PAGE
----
Author Topic: A dynamical arc model v2  (Read 265 times)

Offline Uspring

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A dynamical arc model v2
« on: June 14, 2019, 01:18:38 PM »
While quite a bit of knowhow regarding TCs can be found in the net, quantitative information about TC arcs remains a white region in the maps of knowledge. This is mostly due to the scarcity of measurements available. These are difficult, since arc currents need to be measured between the top load and the breakout point. The first measurement of this kind can be found here: http://web.archive.org/web/20160329212336/http://lod.org/Projects/electrum/techdata/waveforms.htm . Since the Electrum was a huge coil, it was possible that someone could sit in the top load and operate a scope there. Since battery operated scopes are now readily available, other measurements became feasible, like mine: https://4hv.org/e107_plugins/forum/forum_viewtopic.php?153922 and Hydrons: https://highvoltageforum.net/index.php?topic=117.0 .

Starting from the available data at that time I've tried to develop an electrical arc model. That was posted here: https://4hv.org/e107_plugins/forum/forum_viewtopic.php?156391 . An arc simulation can be extremely useful. It can serve as a tool to choose primary and secondary tank parameters, will give a hint at achievable arc lengths, allows a guess at primary currents in a DRSSTC, can answer questions like "Are bigger top loads better than smaller ones", are higher or lower operating frequencies better, is there a choice between long and thin versus short and fat sparks, what is the effect of shorter or longer bursts, how does upper pole perform in comparison to lower pole operation etc.

The model posted 2013 on 4hv was based on my measurements alone. It could reasonably well reproduce the current waveform of an arc at different power levels. So I was very excited by Hydrons data, which he posted about 2 years ago, since it allowed a check of the model at much larger power, i.e. 2m arcs instead of 1m and at a different frequency, i.e. 70Khz instead of 140kHz. Sadly the model failed drastically. It predicted more than twice the currents that Hydron measured. I've now revised the model, so that it can reproduce both my old measurements and Hydrons.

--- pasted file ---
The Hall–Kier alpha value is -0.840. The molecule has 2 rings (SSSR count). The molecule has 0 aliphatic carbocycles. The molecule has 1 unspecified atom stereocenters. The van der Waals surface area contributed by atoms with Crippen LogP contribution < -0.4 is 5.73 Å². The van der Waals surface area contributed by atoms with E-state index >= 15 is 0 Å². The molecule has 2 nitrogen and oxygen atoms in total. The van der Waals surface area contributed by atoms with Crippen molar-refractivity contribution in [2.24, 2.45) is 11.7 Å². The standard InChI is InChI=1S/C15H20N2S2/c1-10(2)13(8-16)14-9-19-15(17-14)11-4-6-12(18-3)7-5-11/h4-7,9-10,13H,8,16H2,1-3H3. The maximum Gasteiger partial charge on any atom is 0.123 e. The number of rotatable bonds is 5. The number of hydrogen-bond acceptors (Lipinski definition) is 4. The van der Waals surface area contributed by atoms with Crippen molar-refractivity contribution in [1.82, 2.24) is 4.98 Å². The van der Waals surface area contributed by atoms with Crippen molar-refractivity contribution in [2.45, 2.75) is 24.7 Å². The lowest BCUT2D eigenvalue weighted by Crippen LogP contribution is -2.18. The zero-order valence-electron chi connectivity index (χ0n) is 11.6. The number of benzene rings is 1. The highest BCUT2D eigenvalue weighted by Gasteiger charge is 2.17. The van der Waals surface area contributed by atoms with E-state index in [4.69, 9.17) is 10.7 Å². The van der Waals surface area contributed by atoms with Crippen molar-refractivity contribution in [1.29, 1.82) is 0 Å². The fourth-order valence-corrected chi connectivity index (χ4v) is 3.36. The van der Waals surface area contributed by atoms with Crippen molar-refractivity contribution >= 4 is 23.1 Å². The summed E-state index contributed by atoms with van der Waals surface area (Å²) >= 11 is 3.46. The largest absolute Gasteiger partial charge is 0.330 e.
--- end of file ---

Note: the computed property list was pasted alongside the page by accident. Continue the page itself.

The model is basically a chain of RC circuits as shown below.



The resistors aren't really resistors in this case but are a conductivity models, where the current is calculated from the voltage and and arc temperature based on the energy deposited at that point by the arc. The capacitors are charge buckets, which represent the space charges floating in and around the arc. The top diagram of the arc model is below.



On the left is a simple DRSSTC circuit taken from what I know about Hydrons coil. On the right is a chain of blocks. Along the upper 2 wires the arc current is conducted. The lower 2 wires carry position information. The voltages there are centimeters from the end of the breakout point. This information is necessary for the calculation, since I've noticed, that the field of the toroid has an significant impact on the arc currents. With a meter stick like this, I'm able to calcualte the toroids field at each point of the arc and include this effect. The length of the chain depends on the arc length you expect. Each block is worth about 7cm of arc. The voltage at the end of the chain shouldn't exceed more than 30-40kV, because that is about where the arc ends. You can make the chain longer than necessary, but that will cause LTSpice to run slower.